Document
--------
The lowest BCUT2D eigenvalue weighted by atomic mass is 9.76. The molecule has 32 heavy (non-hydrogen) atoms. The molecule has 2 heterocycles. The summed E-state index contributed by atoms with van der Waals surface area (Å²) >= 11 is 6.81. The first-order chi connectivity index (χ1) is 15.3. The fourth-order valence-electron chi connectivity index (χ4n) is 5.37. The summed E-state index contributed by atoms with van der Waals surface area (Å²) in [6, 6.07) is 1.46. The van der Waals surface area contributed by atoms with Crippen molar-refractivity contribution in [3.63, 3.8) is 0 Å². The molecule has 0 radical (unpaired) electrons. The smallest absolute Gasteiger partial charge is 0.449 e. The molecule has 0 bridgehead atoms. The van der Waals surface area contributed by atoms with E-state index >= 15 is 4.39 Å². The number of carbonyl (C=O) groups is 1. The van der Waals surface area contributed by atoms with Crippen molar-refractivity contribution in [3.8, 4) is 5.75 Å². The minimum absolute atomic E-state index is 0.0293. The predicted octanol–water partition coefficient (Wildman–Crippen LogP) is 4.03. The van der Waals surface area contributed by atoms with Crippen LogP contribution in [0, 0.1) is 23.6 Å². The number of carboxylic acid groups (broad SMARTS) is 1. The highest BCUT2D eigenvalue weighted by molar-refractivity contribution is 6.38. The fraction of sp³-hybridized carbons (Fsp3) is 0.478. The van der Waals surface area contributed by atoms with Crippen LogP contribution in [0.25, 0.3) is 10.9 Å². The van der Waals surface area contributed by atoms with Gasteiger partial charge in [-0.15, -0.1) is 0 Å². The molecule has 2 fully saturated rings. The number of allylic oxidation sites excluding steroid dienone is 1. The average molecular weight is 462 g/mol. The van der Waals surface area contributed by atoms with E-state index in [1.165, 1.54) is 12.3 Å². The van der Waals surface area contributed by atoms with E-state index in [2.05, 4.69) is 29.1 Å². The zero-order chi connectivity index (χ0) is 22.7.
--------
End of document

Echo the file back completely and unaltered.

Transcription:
The lowest BCUT2D eigenvalue weighted by atomic mass is 9.76. The molecule has 32 heavy (non-hydrogen) atoms. The molecule has 2 heterocycles. The summed E-state index contributed by atoms with van der Waals surface area (Å²) >= 11 is 6.81. The first-order chi connectivity index (χ1) is 15.3. The fourth-order valence-electron chi connectivity index (χ4n) is 5.37. The summed E-state index contributed by atoms with van der Waals surface area (Å²) in [6, 6.07) is 1.46. The van der Waals surface area contributed by atoms with Crippen molar-refractivity contribution in [3.63, 3.8) is 0 Å². The molecule has 0 radical (unpaired) electrons. The smallest absolute Gasteiger partial charge is 0.449 e. The molecule has 0 bridgehead atoms. The van der Waals surface area contributed by atoms with E-state index >= 15 is 4.39 Å². The number of carbonyl (C=O) groups is 1. The van der Waals surface area contributed by atoms with Crippen molar-refractivity contribution in [3.8, 4) is 5.75 Å². The minimum absolute atomic E-state index is 0.0293. The predicted octanol–water partition coefficient (Wildman–Crippen LogP) is 4.03. The van der Waals surface area contributed by atoms with Crippen LogP contribution in [0, 0.1) is 23.6 Å². The number of carboxylic acid groups (broad SMARTS) is 1. The highest BCUT2D eigenvalue weighted by molar-refractivity contribution is 6.38. The fraction of sp³-hybridized carbons (Fsp3) is 0.478. The van der Waals surface area contributed by atoms with Crippen LogP contribution in [0.25, 0.3) is 10.9 Å². The van der Waals surface area contributed by atoms with Gasteiger partial charge in [-0.15, -0.1) is 0 Å². The molecule has 2 fully saturated rings. The number of allylic oxidation sites excluding steroid dienone is 1. The average molecular weight is 462 g/mol. The van der Waals surface area contributed by atoms with E-state index in [1.165, 1.54) is 12.3 Å². The van der Waals surface area contributed by atoms with E-state index in [2.05, 4.69) is 29.1 Å². The zero-order chi connectivity index (χ0) is 22.7.